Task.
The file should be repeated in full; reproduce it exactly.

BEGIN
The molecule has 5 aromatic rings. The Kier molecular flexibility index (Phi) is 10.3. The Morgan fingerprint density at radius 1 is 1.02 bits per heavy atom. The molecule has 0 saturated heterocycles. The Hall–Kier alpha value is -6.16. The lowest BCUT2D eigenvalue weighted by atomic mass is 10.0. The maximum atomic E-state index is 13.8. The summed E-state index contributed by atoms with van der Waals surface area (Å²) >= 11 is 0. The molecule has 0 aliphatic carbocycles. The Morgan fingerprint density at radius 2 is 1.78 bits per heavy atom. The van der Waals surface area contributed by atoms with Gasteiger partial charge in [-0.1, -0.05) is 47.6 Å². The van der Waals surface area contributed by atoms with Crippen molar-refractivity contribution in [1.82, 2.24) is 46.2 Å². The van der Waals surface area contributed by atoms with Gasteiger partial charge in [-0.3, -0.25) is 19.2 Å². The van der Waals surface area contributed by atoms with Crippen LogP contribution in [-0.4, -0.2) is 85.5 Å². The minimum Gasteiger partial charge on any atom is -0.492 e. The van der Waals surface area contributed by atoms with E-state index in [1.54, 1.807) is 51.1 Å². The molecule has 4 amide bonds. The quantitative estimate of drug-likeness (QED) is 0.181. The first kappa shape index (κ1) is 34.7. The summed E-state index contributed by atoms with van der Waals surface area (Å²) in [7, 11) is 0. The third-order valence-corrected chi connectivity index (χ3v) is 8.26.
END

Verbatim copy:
The molecule has 5 aromatic rings. The Kier molecular flexibility index (Phi) is 10.3. The Morgan fingerprint density at radius 1 is 1.02 bits per heavy atom. The molecule has 0 saturated heterocycles. The Hall–Kier alpha value is -6.16. The lowest BCUT2D eigenvalue weighted by atomic mass is 10.0. The maximum atomic E-state index is 13.8. The summed E-state index contributed by atoms with van der Waals surface area (Å²) >= 11 is 0. The molecule has 0 aliphatic carbocycles. The Morgan fingerprint density at radius 2 is 1.78 bits per heavy atom. The van der Waals surface area contributed by atoms with Gasteiger partial charge in [-0.1, -0.05) is 47.6 Å². The van der Waals surface area contributed by atoms with Crippen molar-refractivity contribution in [1.82, 2.24) is 46.2 Å². The van der Waals surface area contributed by atoms with Gasteiger partial charge in [-0.3, -0.25) is 19.2 Å². The van der Waals surface area contributed by atoms with Crippen LogP contribution in [-0.4, -0.2) is 85.5 Å². The minimum Gasteiger partial charge on any atom is -0.492 e. The van der Waals surface area contributed by atoms with E-state index in [1.54, 1.807) is 51.1 Å². The molecule has 4 amide bonds. The quantitative estimate of drug-likeness (QED) is 0.181. The first kappa shape index (κ1) is 34.7. The summed E-state index contributed by atoms with van der Waals surface area (Å²) in [7, 11) is 0. The third-order valence-corrected chi connectivity index (χ3v) is 8.26.